2015 IBU World Champion Erik Lesser finished 14th in the Total Score. Although he failed to defend his WCH pursuit title, finishing 7th, there was one big highlight in his season. The German team always points to the two home World Cups each season; winning in either Oberhof or Ruhpolding with tens of thousands of adoring fans cheering every shot, is almost like winning a major title. His victory over Fourcade in the Ruhpolding mass start was the only victory for the German men over those two weekends. The always quotable German commented that day, “After all of the (bad) races this season, it is good to be on the podium again!”
Dahlmeier commented recently about her goals this year, “First to stay healthy and compete in as many races as possible, not just compete but compete well. I would also like to win a medal in Hochfilzen; at least one. I know that winning five last year was very special and is very hard to repeat.”
Like Schempp, Dahlmeier might have battled for the World Cup Total Score, had it not been for her health. Despite missing seven competitions during the season, she finished sixth in the World Cup Total Score. Dahlmeier won her first individual World Championship title, claiming the pursuit in Oslo. She also claimed Silver and three Bronze medals last March. When she started, Dahlmeier was usually brilliant, winning five times. The WCH title and medals were topped only by her two victories in the Oberhof/Ruhpolding mass start and pursuit. She only missed one of her forty shots that weekend. Besides her shooting prowess, Dahlmeier can be devastatingly fast on the tracks; she easily pulled away from Gabriela Koukalová in Ruhpolding and won the WCH pursuit by 48 seconds. If she remains healthy and fit, five medals again are very possible.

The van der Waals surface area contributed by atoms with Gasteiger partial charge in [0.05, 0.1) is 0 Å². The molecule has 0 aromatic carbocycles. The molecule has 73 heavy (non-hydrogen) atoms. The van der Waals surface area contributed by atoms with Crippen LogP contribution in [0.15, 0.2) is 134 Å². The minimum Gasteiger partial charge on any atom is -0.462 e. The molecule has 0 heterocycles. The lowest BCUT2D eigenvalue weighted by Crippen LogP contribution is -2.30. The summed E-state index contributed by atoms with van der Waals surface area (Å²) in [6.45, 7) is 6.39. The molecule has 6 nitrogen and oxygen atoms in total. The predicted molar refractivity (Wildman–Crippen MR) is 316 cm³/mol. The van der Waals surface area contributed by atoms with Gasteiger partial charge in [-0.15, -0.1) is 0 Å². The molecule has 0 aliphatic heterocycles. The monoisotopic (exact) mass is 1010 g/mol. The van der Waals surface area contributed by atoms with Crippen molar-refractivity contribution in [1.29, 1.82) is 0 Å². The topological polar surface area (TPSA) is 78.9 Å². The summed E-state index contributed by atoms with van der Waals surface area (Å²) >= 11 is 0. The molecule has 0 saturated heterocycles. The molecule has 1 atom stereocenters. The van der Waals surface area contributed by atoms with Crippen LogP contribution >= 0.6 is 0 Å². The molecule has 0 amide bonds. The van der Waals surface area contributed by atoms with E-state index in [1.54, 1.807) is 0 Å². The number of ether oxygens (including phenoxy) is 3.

Hildebrand had one of those magical seasons last year; her first two career individual victories, a dozen top ten results and a career-matching fifth in the World Cup Total Score. Her success was built on great shooting; she shot clean in both of her victories. After her first-ever win in Hochfilzen, she said, “I feel very strong at the shooting range and my head is in the right place. I know that I can do it.” That kind of confidence and top notch shooting was crucial to her success. She missed winning an individual medal in Oslo. Her tenth and fourth places in the sprint and pursuit are good results, but even though she shot well, clean and one penalty respectively, the necessary ski speed was missing. A bit more ski speed this season will guarantee her another big year.
Preuss finished 12th in the World Cup Total Score last season. This was despite missing all of January with an injury. That pretty much took the wind out of the sails of the 22-year-old’s season. After returning, she got progressively better with two top ten finishes in Oslo and a relay Bronze medal, but was running out of time. Fifth place in the Khanty Mansiysk pursuit was her best day of the season and showed her talent. Preuss had a single penalty to finish just 6.5 seconds away from the victory.
Maren, Vanessa and the Relay
Maren Hammerschmidt’s first full World Cup season was a big one, with two podiums in Hochfilzen and 25th in the Total Score. She capped her season with a WCH relay Bronze medal, solidifying her as the number 4 woman for Germany.
These four women plus Miriam Gössner and Vanessa Hinz are the season-opening World Cup team for Germany. Gössner was on the podium once last season and has won at the World Cup level, while Hinz finished 28th in the Total Score. They will be pushed by converted cross-country skier Denise Hermann who will start the season in the IBU Cup. The German women once again have the luxury of several talented and proven women to fill the relay team on any occasion and battle for the podium.
The bottom line is simple: the German women have enough depth and quality to retain the Nations Cup title and the Relay Cup. The German men have enough firepower also to stay near the top in both. However, for the Germans (and every other team), the key athletes need to stay healthy. If that happens, this will probably be another big season for Team Germany.